The companionship provided by a pet can be exceptional. Whether due to the happiness hugging a dog can provide or the stoic companionship of a cat, the family pet can be a critical part of your home. The love of a pet may seem to be a perfect solution for feelings of isolation or frustration for child and family alike. There are a number of things to consider, though, when deciding if a pet is a good option for your family in light of your child’s Cerebral Palsy. While there is no definitive answer we could provide in every instance, here are some of the potential issues that exist due to the complexity CP can present.
Because Cerebral Palsy is such a complicated condition, there is no definitive answer to if a pet is a good option or not. One of the concerns that must be considered involves any issues your child has regarding allergies or breathing concerns. While every family should check for pet allergies before getting a pet for the health of your family (and no one wants to have to find a new home for a pet!), this is especially true for children with special needs, whose sensitivities may run the gamut. Further, issues like pet hair and dander may only reveal themselves in time, making a child’s ability to breathe with your new family member in the home something to closely monitor. Consider speaking with your child’s doctors, as well as an allergist, about any impact a pet may have.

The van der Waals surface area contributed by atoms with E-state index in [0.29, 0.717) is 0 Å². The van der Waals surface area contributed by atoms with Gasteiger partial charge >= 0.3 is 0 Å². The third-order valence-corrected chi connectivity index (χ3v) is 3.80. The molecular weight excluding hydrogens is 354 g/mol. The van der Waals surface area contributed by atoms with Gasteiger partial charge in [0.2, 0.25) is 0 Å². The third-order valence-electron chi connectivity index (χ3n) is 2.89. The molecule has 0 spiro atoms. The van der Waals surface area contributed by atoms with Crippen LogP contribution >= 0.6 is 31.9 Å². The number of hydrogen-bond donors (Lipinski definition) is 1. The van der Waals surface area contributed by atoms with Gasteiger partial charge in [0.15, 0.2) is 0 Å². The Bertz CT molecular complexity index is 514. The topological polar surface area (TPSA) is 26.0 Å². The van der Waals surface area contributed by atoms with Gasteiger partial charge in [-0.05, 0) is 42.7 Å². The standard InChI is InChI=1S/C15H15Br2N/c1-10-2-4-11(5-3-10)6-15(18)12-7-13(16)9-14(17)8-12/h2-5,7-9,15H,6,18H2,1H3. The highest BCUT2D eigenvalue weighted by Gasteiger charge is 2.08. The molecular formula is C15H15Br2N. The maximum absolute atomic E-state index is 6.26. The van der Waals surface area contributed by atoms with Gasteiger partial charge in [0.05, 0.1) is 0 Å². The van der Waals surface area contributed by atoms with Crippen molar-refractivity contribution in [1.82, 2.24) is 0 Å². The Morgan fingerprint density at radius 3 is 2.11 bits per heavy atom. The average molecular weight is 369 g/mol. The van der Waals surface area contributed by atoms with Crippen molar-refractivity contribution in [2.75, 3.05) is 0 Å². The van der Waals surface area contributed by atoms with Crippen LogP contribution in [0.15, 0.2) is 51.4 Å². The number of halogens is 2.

One positive element to take into account when considering a pet is if your child is in need of an assistance dog. If your child would benefit from an assistance dog, now or possibly in the years to come, it may be better to hold off until availability and options are explored. Doing so may create the possibility of meeting your child’s needs with a highly trained partner in his or her journey! What’s more, a less ‘interactive’ pet, like a fish, might serve as a bridge that allows lessons on responsibility, coordination associated with feeding, etc. For more information about assistance animals, contact us today!
The final consideration we would highlight is the possible drain a pet can have on your own, limited resources. This is not a financial issue specifically but, instead, an attention and care concern – be sure to have an open and honest conversation in your family about the ability to provide what everyone needs. It is not a bad thing to acknowledge that your family’s ability to properly care for a pet would be limited due to time and energy constraints. In fact, it is better to come to that conclusion now as it leaves the future open while avoiding the emotional burden of tough choices when things do not work out.
With those things said, we are BIG fans of the value a pet can provide for a child with Cerebral Palsy. The companionship and love many pets can provide is unique and sometimes much needed. What’s more, based upon your child’s ability levels, a sense of accomplishment and responsibility can develop that is invaluable. If your family, upon taking into consideration the multitude of factors involved, thinks a pet is the right direction, CONGRATULATIONS! We would like to stress, though, that there is nothing wrong with deciding you cannot get a four-legged friend: it simply means that a potential problem was averted and that other ideas (or pets: fish are fun!) can be considered.
While we can’t tell you which pet to get, we can help you with information! If you would like resources related to assistance animals, as well as a wide range of other areas in your child’s life, call us at (800) 692-4453!